Vegetables are interesting, but lack a sense of purpose when unaccompanied by a good cut of meat.
I spent some time this week with The Vegetarian. I just met her, but I think she’s due her own capitalized title. A lovely person and not at all evangelistic about her food choices. Credit where credit is due, after all. She doesn’t do it because of any religious or ethical scruples, but because she believes it to be the best way to avoid cancer. But when you’re eating butter, oil, and steaks, and she’s eating chips and salads, one of you is bound to notice something. We didn’t argue or even really discuss, but we did briefly explain our opposing views.
She got where she is by reading, if I recall the title correctly, The Food Revolution. In another post we’ll take a look at that book, but for now let’s go paradoxing, shall we? It’s a little like parasailing, only not at all.
I would like to promise it’ll be fun, but as I’m now in a plane at 38,000 feet crossing the entire United States–and we are currently over North Dakota–I’m afraid we’re shockingly short on fun. And room. And food. Thank goodness I don’t need to eat every two hours, because I don’t have $17 to shell out for a tiny box of “food.”
So let’s start with that paradox, huh?
My vegetarian friend had the nibbles very often these past few days. Now granted I ate more often than normal, too. I indulged in some chocolate. I was traveling with family, and the last thing you want to do in Party Travel Mode is refuse to eat. But the only thing The Vegetarian and I ate in common (except for one hot dog she indulged in as a special treat) was some chocolate. She had chocolate covered raisins and lots of chips and other carby snacks. I had dark chocolate, roasted almonds, bacon jerky (YES!), cheese, pork rinds, and sliced deli meats.
She had to eat constantly. Oh, she blamed it on being on the West Coast, time being off, eating schedule different, jet lag, etc. But the reality was she needed food a lot because she needed fuel for her cells. Once she burned off her glucose from one meal/snack–even when it was from fruits and vegetables–she needed some more. It was pretty plain to see.
So the paradox is, if all that stuff is so good for, you why doesn’t it satisfy you? Why can’t you be done eating and then go on with life for several hours without getting cranky and starving? Not just once in a while when you put your mind to it, but all the time, naturally. The way humans used to be able to function. Why must we graze like cows when we aren’t ruminants and don’t have enough stomachs?
2. It’s not fair; how can you look younger?
I arrived in the United States a few weeks ago. Since then, I’ve been awash in comments about how much younger I look. It’s not the weight loss. Ever notice how a lot of people who lose weight via conventional low fat diets actually look a bit saggy in the face? Get more wrinkles? In spending time with people I haven’t seen in 2 or 3 years, I’ve seen several who’ve also lost some weight. None of them looked robustly healthy. In fact one gentleman positively shocked me with how much older he looked. Another gentleman didn’t look older in the face per say, but I could tell that even though he was much thinner, he’d obviously lost muscle tone in his arms and legs.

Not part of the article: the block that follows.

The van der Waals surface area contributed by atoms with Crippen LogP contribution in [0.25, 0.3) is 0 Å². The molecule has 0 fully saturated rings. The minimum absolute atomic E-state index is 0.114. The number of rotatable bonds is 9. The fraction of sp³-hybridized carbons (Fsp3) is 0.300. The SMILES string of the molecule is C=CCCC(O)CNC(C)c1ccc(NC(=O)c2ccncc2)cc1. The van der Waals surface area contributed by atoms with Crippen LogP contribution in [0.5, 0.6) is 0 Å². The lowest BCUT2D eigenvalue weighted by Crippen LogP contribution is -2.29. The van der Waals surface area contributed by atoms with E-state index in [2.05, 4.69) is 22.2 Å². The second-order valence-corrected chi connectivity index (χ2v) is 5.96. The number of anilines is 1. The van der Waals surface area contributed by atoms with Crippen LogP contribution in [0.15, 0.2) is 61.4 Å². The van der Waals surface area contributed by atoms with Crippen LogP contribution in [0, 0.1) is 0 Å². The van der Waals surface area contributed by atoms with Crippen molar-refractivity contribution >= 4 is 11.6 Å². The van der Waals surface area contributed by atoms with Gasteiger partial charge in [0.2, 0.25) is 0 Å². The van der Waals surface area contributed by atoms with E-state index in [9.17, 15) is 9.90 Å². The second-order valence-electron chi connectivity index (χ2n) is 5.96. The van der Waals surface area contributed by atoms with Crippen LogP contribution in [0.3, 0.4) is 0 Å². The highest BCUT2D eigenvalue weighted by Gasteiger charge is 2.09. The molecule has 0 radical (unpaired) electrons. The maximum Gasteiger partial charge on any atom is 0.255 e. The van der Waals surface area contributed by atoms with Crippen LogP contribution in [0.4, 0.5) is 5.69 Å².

And me? I haven’t been hitting the gym, yet when I went to weigh my airline bag I had to pull out a scale.
I know that’s not particularly shocking. I’m getting to why.
For a long time, I could tell if I was over the 50-pound international luggage weight limit by just lifting my suitcase. If I just couldn’t quite lift it with one arm, it was about 50 pounds. So this time I tried that and the suitcase came up easily. I thought I was fine…till I asked someone else to feel it. He was very concerned that it was overweight. I had to weigh it on a scale to make sure. But the point is that I have packed on muscle.
Then there’s my father. I haven’t seen him in a couple years. He’s been eating like me for a few months, and I spent our first meal staring at him and wondering what was odd. Finally I put my finger on it: though in my head I know he’s older than the last time I saw him, and though I can see he has more white hair than he did then, too, that white hair now frames a face that actually looks younger.
I was shocked upon being introduced to The Vegetarian to find that she was actually my age. I would have assumed her to be a decade older, from her face.
So what’s going on? It seems primarily to be due to the way nice, healthy fat helps the nails, skin, and hair, as well as the way high-quality protein like that found in beef helps build muscle. Not to mention that low-fat diets require you to eat at starvation levels–make no mistake, 1500 calories a day is starvation–while no carb, high fat, and moderate protein allows you to eat plenty. And even if you choose not to eat that much, by limiting carbs and their consequent insulin rush you’ve unlocked your own fat stores for ready use as fuel. That’s like having 45,000 calories worth of bacon at your disposal. You don’t look like you’ve been starved because you haven’t been.
So riddle me this: if tons of vegetables and grains are good for you, while fat and red meat are bad for you, why do the “healthy” people look sagged and wrinkled, and why are they losing their muscle tone? Why do the ones eating unhealthy food look younger and robustly healthy?
3. The Belly